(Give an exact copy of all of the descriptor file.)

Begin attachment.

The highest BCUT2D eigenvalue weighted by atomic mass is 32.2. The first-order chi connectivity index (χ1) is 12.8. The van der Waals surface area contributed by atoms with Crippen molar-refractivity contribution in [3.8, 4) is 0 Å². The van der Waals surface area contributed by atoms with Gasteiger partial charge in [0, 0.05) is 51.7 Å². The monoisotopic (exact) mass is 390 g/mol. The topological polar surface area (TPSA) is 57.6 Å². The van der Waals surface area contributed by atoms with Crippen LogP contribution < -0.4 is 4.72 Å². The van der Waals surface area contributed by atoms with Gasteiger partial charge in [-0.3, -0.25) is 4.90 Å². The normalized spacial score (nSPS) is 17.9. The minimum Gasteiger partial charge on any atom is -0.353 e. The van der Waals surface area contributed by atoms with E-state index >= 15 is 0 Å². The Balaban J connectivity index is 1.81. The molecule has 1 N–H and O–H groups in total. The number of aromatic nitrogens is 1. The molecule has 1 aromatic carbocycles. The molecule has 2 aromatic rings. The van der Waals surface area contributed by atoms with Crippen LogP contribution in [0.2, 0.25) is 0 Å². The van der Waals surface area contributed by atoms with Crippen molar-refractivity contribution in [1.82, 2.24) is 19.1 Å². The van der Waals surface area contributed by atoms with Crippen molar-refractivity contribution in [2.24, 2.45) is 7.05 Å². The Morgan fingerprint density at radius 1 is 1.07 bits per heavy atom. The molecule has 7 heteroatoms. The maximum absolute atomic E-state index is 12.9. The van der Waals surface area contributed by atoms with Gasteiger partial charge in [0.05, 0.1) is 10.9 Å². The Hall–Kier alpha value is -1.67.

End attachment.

The highest BCUT2D eigenvalue weighted by atomic mass is 32.2. The first-order chi connectivity index (χ1) is 12.8. The van der Waals surface area contributed by atoms with Crippen molar-refractivity contribution in [3.8, 4) is 0 Å². The van der Waals surface area contributed by atoms with Gasteiger partial charge in [0, 0.05) is 51.7 Å². The monoisotopic (exact) mass is 390 g/mol. The topological polar surface area (TPSA) is 57.6 Å². The van der Waals surface area contributed by atoms with Crippen LogP contribution < -0.4 is 4.72 Å². The van der Waals surface area contributed by atoms with Gasteiger partial charge in [-0.3, -0.25) is 4.90 Å². The normalized spacial score (nSPS) is 17.9. The minimum Gasteiger partial charge on any atom is -0.353 e. The van der Waals surface area contributed by atoms with E-state index >= 15 is 0 Å². The Balaban J connectivity index is 1.81. The molecule has 1 N–H and O–H groups in total. The number of aromatic nitrogens is 1. The molecule has 1 aromatic carbocycles. The molecule has 2 aromatic rings. The van der Waals surface area contributed by atoms with Crippen LogP contribution in [0.2, 0.25) is 0 Å². The van der Waals surface area contributed by atoms with Crippen molar-refractivity contribution in [1.82, 2.24) is 19.1 Å². The van der Waals surface area contributed by atoms with Crippen molar-refractivity contribution in [2.24, 2.45) is 7.05 Å². The Morgan fingerprint density at radius 1 is 1.07 bits per heavy atom. The molecule has 7 heteroatoms. The maximum absolute atomic E-state index is 12.9. The van der Waals surface area contributed by atoms with Gasteiger partial charge in [0.05, 0.1) is 10.9 Å². The Hall–Kier alpha value is -1.67.